新闻动态
综合新闻
科研动态
学术活动
媒体聚焦
通知公告
您现在的位置:首页 > 新闻动态 > 学术活动
8.16】Dr.Dirk Helm
题目:Topic:Multiscale Representation of...
 
2012-08-06 | 文章来源:外事办        【 】【打印】【关闭

Topic:Multiscale Representation of the Microstructure Evolution and the Mechanical Properties of Ferritic Steel Grade during the Production Process

Speaker:Dr.Dirk Helm

      Fraunhofer Institute for Mechanics of Materials IWM, Germany

Time:10:00-11:30 AM., Thurs., Aug. 16, 2012

Venue:Room 403, R&D Center, IMR CAS

Welcome to attend!

 

Multiscale Representation of the Microstructure Evolution and the Mechanical Properties of Ferritic Steel Grade during the Production Process

Dirk Helm1, Maria Baiker1,2, Pierre Bienger1,2

1 Fraunhofer Institute for Mechanics of Materials IWM, Woehler Str. 11, 79108 Freiburg, Germany, dirk.helm@iwm.fraunhofer.de

2 The Institute for Applied Materials - Reliability of Components and Systems IAM-ZBS, Karlsruhe Institute of Technology KIT, Engelbert-Arnold-Str. 4, 76131 Karlsruhe, Germany

ABSTRACT

After casting, the process chain for the production of semi-finished sheet metals consists of different process steps like hot-rolling, cold-rolling, heat treatment, and skin pass rolling. Thereafter, the semi-finished part is manufactured to a component by sheet metal forming operations like deep drawing. During such process chains, a strong evolution of the microstructure and the resulting mechanical properties can be observed. Due to the occurring finite plastic deformations and the accompanied increase in dislocation density during the cold rolling process, the grain structure is extremely deformed and the orientations of the grains are changed. In contrast to hot-rolled metals, the cold-rolled material shows recrystallization by temperature rise. The recrystallization processes are required to adjust the mechanical behaviour of the annealed material. For process optimization, it is essential to understand the combined process of cold-rolling and annealing: i.e. how the microstructure like the grain orientations evolves and also how that influences the mechanical behaviour. Only detailed knowledge about the microstructural evolution enables to find the optimal design of such process chains. During component production by deep drawing, the resulting material properties of the semi-finished product influence strongly the material behaviour in the manufacturing process.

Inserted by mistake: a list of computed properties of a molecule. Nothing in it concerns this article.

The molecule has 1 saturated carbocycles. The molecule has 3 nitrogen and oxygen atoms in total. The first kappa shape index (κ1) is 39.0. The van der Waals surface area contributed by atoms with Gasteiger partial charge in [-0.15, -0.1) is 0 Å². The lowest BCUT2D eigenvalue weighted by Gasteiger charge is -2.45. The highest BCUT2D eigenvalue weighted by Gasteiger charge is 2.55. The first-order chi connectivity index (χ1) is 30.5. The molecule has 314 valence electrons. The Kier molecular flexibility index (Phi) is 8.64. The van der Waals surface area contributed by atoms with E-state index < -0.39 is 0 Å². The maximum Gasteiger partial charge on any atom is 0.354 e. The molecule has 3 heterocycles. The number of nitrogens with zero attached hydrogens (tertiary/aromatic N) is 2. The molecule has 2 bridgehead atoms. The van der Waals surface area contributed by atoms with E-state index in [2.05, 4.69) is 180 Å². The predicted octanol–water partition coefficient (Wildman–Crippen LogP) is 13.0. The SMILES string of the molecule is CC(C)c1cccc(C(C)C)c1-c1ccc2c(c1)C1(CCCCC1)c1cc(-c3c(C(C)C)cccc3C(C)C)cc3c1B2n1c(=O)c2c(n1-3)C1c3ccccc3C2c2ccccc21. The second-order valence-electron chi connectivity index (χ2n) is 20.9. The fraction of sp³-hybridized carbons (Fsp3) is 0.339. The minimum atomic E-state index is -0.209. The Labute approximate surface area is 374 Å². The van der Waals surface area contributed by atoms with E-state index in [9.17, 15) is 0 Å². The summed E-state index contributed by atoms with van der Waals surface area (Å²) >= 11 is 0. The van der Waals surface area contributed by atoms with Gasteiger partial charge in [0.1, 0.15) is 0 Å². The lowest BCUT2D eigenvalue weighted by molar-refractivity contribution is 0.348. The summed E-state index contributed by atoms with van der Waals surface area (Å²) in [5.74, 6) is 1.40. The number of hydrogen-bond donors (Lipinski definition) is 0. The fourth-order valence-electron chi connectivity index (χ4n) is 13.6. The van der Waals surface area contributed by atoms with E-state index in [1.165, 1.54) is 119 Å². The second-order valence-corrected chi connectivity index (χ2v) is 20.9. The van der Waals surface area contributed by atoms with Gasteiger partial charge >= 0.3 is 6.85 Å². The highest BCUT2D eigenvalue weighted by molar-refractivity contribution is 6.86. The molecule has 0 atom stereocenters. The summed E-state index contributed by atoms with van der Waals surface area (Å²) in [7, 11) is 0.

In all, the production chain of components made of steel materials is very complex. For this reason, the precise modelling of such process chains is a challenge and requires an appropriate choice of the applied simulation model for each process step. For certain parts of the process chain like cold rolling, crystal plasticity modelling concepts seem to be appropriate for the accurate representation of the material behaviour including the texture evolution. The multiscale approach to represent the cold rolling process is based on a full-field unit cell model that considers the morphology and grain interaction of the polycrystalline microstructure. Unfortunately, this approach requires large computation times, which lead to the situation that not all parts of the process chain can be effectively represented by computational crystal plasticity. Thus, a useful combination between crystal plasticity based approaches and macroscopic modelling strategies seems to be a very promising way for the adequate representation of complex process chains.

In detail, a process chain of the mild deep drawing steel grade is studied in the present work. Here, the process chain consists of cold rolling, heat treatment, and deep drawing. First, selected experimental results like texture evolution and mechanical properties are discussed. Thereafter, different modelling concepts will be introduced to represent the observed phenomena in the manufacturing process. The last process step, the deep drawing operation, requires the solution of complex initial-boundary-value problems: For the industrial application where complex forming operations are simulated, the prediction of exact shapes, material flow, thinning, wrinkling, earing, and springback effects is a challenge, particularly when materials with complex textures and microstructures are involved. Therefore, a macroscopic finite plasticity model will be introduced. For bridging the gap between the micromechanical modelling concept for the process chain of semi-finished products and the macroscopic simulation of deep drawing, the so-called virtual laboratory [1-3] is applied: On the one hand, the virtual testing on the basis of crystal plasticity based calculations assists the macroscopic material modelling. For example, in order to introduce an appropriate yield function or hardening model. On the other hand, the material parameters of the macroscopic model are identified. Finally, simple deep drawing operations like forming of a circular cup are simulated with the macroscopic model and the simulation results are compared to the experiments.

References

[1] Butz, A., Lossau, S., Springub, B., Roters, F., On the Modeling of Dual Phase Steels: Microstructure-based Simulation from the Hot Rolled Sheet to the Deep Drawn Component, International Journal of Material Forming 3, 2010, p. 73-76.

[2] D. Helm, A. Butz, D. Raabe, P. Gumbsch, Microstructure-based Description of the Deformation of Metals: Theory and Application. JOM Journal of the Minerals, Metals and Materials Society, 2011, Vol. 63, p. 26-33.

[3] M. Baiker, D. Helm, Crystal plasticity assisted calibration of finite plasticity model and the application to sheet metal forming. steel research international, Special Edition: 10th International Conference on Technology of Plasticity, ICTP 2011, 2011, p. 796-801.

文档附件

相关信息
联系我们 | 所长信箱 | 网站地图 | 友情链接
地址: 沈阳市沈河区文化路72号 邮编: 110016
管理员邮箱: office@imr.ac.cn
中国科学院金属研究所 版权所有 辽ICP备05005387号

官方微博

官方微信